Awareness brings money, which in turn fuels research, and last year’s federal stimulus package spurred new grants for the study of orphan cancers. “This is the era of orphan diseases, in large part because of the patients,” says Alexandria T. Phan, M.D., associate professor in the department of gastrointestinal medical oncology at the University of Texas M.D. Anderson Cancer Center in Houston. “Their voices are even more important than doctors’, because it’s the patients who get the rest of the world excited.” In the process, they are changing the destiny of almost anyone with cancer, uncommon or not, creating new treatments and forging a path to survival where none existed before.

An elusive diagnosis

One of the great challenges of treating an orphan cancer is detecting it in the first place. Some rare cancers grow silently, without symptoms; when there are signs, both patients and doctors might fail to recognize them. “Where I work, we specialize in rare cancers, so I see a lot of them,” Dr. Phan says. “But most doctors don’t, which means they’re easy to miss.” The resulting delay can be disastrous. “By the time I see patients, they’ve often spent years going from doctor to doctor, trying to figure out what’s wrong, while the tumors continue to spread.”

That was the case for Nancy Lindholm, 38, who remembers feeling exhausted when she was in law school in the mid-’90s. “I was studying all the time, burning the candle at both ends,” she says. “I thought being tired was normal.” After she graduated, she began experiencing other problems, including back and hip pain and deep blushing. “That was strange because I’m not shy at all,” she says. She mentioned her maladies to doctors, but no one linked the random symptoms or found them alarming enough to trigger a closer look. “I think I was pegged as a yuppie hypochondriac,” she says.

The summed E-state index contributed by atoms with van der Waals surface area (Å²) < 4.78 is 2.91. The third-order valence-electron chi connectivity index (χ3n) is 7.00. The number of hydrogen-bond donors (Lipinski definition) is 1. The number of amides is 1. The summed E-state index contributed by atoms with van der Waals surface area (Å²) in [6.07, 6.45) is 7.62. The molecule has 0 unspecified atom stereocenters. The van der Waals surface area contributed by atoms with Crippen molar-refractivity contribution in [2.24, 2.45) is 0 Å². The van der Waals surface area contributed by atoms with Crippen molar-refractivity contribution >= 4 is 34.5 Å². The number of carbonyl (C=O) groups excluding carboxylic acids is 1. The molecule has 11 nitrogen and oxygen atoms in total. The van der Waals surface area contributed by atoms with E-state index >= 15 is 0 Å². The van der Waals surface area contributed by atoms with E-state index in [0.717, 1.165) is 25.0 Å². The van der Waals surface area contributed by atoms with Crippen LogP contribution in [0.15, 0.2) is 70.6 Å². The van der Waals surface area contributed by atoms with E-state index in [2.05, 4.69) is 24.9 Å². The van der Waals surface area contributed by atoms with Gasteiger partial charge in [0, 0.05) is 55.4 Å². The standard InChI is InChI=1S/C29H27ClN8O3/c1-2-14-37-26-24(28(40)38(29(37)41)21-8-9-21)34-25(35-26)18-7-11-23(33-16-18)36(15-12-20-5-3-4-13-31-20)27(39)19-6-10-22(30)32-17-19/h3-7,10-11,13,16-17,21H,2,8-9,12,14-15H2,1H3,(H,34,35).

In 2000, Lindholm moved to Boston with her husband to begin a job as a tax lawyer. “I was working like crazy, not eating or sleeping well, so I was more tired then ever,” she recalls. One physician who listened to her chest thought she heard a heart murmur; blood work also showed liver abnormalities. But the stressed and busy Lindholm put the results out of her mind. “I was troubled, sure, but I told myself I was basically healthy. Growing up, I was taught to push past any obstacle,” she says.

Then, one day on her way to work, Lindholm was hit with searing abdominal pain and collapsed on the subway. She roused herself, got off the train and began walking until she felt better. She flagged down a cab to continue on to work, and then, suddenly, the pain returned. “I started screaming, ‘Take me to the emergency room!’ Then I’d feel better and say, ‘No, turn around and take me to work!’ Finally, the driver looked at me and said, ‘Lady, I’m taking you to the ER.’”